Promises Similar analysis applies to promises: They must be costly for the promiser to carry out They imply a threat So they have the same credibility problems as threats –E.g, consider U.S. offer of aid to Turkey to use its bases for the war in Iraq. If it weren’t costly for the U.S. to provide this aid, Turkey would get the money regardless of whether it cooperated, and the promise would be ineffective.
Creating credibility Two general methods for creating credibility are: Giving up freedom to act Changing payoffs Examples involve making an unconditional commitment
Chicken example Giving up freedom to act: SwerveStraight Swerve0, 0-1, 1 Straight1, -1-2, -2 J Commit No D SwerveStraight 1, -1-2, -2
Chicken example Changing payoffs SwerveStraight Swerve0, 0-1, 1 Straight1, -1-2, -2 J D No Put reputation on the line SwerveStraight Swerve-3, 0-4, 1 Straight1, -1-2, -2
Effectiveness of commitments Unconditional commitments aren’t likely to work if the other player has a dominant strategy: Open trade Close Open4, 33, 4 Close2, 11, 2 U.S. Japan
Effectiveness of commitments Japan has a dominant strategy to close. If US unconditionally closes, it won’t force Japan to open; J still prefers to close So if US wants to force J open, has to use a conditional threat to close only if J does. This has an implicit promise of opening if J does. How to make this credible? –Legal change, delegation to agency or IO.
Threats and promises compared A threat is costless if it works. So the size of the threat may be irrelevant; or it could matter for credibility. One tactic is to create only the risk of a large punishment (brinksmanship). Since promises are costly if successful, they have to be “just big enough.”
Effectiveness of unconditional commitments When is being able to make an unconditional commitment not to your advantage? In a game with a second-mover advantage (military tactics, being able to respond to what opponent chooses). But having the option of making a threat or promise is always to your advantage. Never desirable to be threatened. Often desirable to give others the option of making a promise to you.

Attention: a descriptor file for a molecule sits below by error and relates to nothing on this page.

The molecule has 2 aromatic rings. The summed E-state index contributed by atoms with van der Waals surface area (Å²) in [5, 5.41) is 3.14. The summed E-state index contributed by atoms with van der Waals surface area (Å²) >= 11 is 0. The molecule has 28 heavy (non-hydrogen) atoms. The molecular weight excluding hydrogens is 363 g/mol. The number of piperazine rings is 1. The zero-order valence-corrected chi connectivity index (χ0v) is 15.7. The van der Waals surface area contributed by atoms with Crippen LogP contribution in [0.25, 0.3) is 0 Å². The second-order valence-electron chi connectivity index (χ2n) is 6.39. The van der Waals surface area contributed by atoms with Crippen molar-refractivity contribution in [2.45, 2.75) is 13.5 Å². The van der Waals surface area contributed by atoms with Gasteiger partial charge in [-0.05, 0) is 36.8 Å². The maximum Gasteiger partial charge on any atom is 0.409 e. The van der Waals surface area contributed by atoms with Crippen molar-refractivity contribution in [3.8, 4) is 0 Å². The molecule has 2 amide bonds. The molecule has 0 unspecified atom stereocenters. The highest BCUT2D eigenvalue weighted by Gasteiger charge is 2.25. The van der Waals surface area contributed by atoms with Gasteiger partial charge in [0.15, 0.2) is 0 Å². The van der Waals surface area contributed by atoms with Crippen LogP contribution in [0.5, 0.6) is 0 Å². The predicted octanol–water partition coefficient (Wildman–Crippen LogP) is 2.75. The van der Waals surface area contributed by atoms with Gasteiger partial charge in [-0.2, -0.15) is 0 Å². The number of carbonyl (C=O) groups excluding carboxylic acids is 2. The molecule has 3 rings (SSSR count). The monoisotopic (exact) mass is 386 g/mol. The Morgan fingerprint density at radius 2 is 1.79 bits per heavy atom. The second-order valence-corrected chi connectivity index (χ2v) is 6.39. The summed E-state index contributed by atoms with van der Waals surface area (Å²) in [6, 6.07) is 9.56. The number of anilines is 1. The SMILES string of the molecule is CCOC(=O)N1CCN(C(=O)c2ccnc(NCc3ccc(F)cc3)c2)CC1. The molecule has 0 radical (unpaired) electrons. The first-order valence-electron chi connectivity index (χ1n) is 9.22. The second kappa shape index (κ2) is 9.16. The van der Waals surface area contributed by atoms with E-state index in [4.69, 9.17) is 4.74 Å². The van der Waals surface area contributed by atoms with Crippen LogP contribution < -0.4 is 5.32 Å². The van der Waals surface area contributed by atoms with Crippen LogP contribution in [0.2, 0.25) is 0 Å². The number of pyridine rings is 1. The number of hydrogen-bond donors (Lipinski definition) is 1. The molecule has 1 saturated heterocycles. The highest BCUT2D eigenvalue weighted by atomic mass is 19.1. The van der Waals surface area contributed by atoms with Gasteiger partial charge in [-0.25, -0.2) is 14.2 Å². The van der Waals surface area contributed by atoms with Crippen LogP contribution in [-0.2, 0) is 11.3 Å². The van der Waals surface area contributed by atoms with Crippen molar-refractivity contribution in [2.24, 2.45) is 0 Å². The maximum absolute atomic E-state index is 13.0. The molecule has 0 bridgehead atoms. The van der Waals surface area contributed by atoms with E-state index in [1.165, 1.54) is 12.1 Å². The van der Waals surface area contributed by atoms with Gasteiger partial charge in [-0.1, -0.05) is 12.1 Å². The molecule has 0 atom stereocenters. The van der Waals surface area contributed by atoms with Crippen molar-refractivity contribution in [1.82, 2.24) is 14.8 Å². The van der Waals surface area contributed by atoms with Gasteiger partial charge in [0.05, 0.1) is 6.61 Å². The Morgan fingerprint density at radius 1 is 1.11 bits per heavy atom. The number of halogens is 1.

Credibility in IR How to acquire credibility in IR? Automatic fulfillment (doomsday devices) Delegation Burning bridges Reputation (linkage across issues or through time) Divide interaction into small steps Teamwork (ethnic conflict) Irrationality (nuclear threats) Brinksmanship
III. Strategic moves as institutional choice We can apply this type of analysis to the study of institutions (BdM chapter, Shepsle). Institution = the rules of a game. Who can play Order of moves Options at each decision node
Institutional choice We know that rules can make a big difference to the outcome of a game, so institutions should matter. This is what BdM labels the strategic approach to intl. institutions and regimes. States build and choose institutions This is a strategic move: choose institutions by anticipating their effects on outcomes.
Institutional choice BdM’s EU example: choosing the level at which to regulate radioactivity in food. He provides ideal points and voting weights The states had a choice between qualified-majority and unanimity voting. They could calculate the results of each; appeared to choose QMV.
Structure-induced equilibrium Strategic moves and institutional choice are also central to the concept of structure- induced equilibrium. Remember the problem of social cycling: without agenda control, any outcome can be an equilibrium. Institutions change this, induce an equilibrium by specifying the rules. So actors behave strategically in the choice of institutions. Institutions are endogenous and consequential.